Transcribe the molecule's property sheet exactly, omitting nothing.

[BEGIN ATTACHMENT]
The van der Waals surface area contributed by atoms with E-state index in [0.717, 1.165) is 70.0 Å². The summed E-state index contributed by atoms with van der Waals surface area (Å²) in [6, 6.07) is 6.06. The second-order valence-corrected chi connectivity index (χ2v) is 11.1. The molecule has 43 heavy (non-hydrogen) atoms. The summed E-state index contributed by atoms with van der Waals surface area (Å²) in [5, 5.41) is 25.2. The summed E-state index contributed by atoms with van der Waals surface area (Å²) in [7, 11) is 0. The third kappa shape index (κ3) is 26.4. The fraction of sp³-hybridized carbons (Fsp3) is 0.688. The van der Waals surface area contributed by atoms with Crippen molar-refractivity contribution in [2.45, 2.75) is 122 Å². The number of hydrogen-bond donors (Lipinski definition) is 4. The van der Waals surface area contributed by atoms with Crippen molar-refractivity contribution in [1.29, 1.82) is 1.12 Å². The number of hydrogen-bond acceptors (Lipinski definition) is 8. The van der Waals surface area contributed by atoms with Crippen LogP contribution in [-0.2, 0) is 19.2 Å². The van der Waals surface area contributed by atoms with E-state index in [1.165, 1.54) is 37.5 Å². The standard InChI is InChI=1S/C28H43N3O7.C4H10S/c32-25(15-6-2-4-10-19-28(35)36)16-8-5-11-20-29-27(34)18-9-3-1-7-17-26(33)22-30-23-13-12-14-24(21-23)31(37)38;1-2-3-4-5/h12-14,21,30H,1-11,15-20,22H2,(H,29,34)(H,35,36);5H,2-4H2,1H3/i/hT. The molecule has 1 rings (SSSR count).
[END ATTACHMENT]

The van der Waals surface area contributed by atoms with E-state index in [0.717, 1.165) is 70.0 Å². The summed E-state index contributed by atoms with van der Waals surface area (Å²) in [6, 6.07) is 6.06. The second-order valence-corrected chi connectivity index (χ2v) is 11.1. The molecule has 43 heavy (non-hydrogen) atoms. The summed E-state index contributed by atoms with van der Waals surface area (Å²) in [5, 5.41) is 25.2. The summed E-state index contributed by atoms with van der Waals surface area (Å²) in [7, 11) is 0. The third kappa shape index (κ3) is 26.4. The fraction of sp³-hybridized carbons (Fsp3) is 0.688. The van der Waals surface area contributed by atoms with Crippen molar-refractivity contribution in [2.45, 2.75) is 122 Å². The number of hydrogen-bond donors (Lipinski definition) is 4. The van der Waals surface area contributed by atoms with Crippen molar-refractivity contribution in [1.29, 1.82) is 1.12 Å². The number of hydrogen-bond acceptors (Lipinski definition) is 8. The van der Waals surface area contributed by atoms with Crippen LogP contribution in [-0.2, 0) is 19.2 Å². The van der Waals surface area contributed by atoms with E-state index in [1.165, 1.54) is 37.5 Å². The standard InChI is InChI=1S/C28H43N3O7.C4H10S/c32-25(15-6-2-4-10-19-28(35)36)16-8-5-11-20-29-27(34)18-9-3-1-7-17-26(33)22-30-23-13-12-14-24(21-23)31(37)38;1-2-3-4-5/h12-14,21,30H,1-11,15-20,22H2,(H,29,34)(H,35,36);5H,2-4H2,1H3/i/hT. The molecule has 1 rings (SSSR count).